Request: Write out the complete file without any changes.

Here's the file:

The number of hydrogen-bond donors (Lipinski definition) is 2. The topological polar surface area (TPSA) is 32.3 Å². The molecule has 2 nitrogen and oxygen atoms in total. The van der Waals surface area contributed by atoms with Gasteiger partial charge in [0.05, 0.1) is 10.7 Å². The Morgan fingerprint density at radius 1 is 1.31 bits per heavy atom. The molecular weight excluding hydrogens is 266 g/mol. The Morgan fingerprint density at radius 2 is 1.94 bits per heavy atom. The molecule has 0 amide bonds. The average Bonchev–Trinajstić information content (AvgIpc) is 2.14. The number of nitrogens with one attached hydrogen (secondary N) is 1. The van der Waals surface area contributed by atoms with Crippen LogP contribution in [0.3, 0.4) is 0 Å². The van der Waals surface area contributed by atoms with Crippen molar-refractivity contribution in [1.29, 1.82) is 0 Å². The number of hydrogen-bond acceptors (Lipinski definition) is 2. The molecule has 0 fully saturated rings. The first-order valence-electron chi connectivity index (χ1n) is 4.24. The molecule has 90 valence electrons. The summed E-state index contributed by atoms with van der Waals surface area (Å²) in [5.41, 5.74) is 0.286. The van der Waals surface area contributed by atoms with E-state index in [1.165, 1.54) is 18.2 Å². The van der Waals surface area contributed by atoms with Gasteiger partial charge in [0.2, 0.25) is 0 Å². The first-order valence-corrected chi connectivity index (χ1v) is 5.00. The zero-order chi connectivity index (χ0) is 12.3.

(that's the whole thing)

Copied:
The number of hydrogen-bond donors (Lipinski definition) is 2. The topological polar surface area (TPSA) is 32.3 Å². The molecule has 2 nitrogen and oxygen atoms in total. The van der Waals surface area contributed by atoms with Gasteiger partial charge in [0.05, 0.1) is 10.7 Å². The Morgan fingerprint density at radius 1 is 1.31 bits per heavy atom. The molecular weight excluding hydrogens is 266 g/mol. The Morgan fingerprint density at radius 2 is 1.94 bits per heavy atom. The molecule has 0 amide bonds. The average Bonchev–Trinajstić information content (AvgIpc) is 2.14. The number of nitrogens with one attached hydrogen (secondary N) is 1. The van der Waals surface area contributed by atoms with Crippen LogP contribution in [0.3, 0.4) is 0 Å². The van der Waals surface area contributed by atoms with Crippen molar-refractivity contribution in [1.29, 1.82) is 0 Å². The number of hydrogen-bond acceptors (Lipinski definition) is 2. The molecule has 0 fully saturated rings. The first-order valence-electron chi connectivity index (χ1n) is 4.24. The molecule has 90 valence electrons. The summed E-state index contributed by atoms with van der Waals surface area (Å²) in [5.41, 5.74) is 0.286. The van der Waals surface area contributed by atoms with E-state index in [1.165, 1.54) is 18.2 Å². The van der Waals surface area contributed by atoms with Gasteiger partial charge in [0.2, 0.25) is 0 Å². The first-order valence-corrected chi connectivity index (χ1v) is 5.00. The zero-order chi connectivity index (χ0) is 12.3.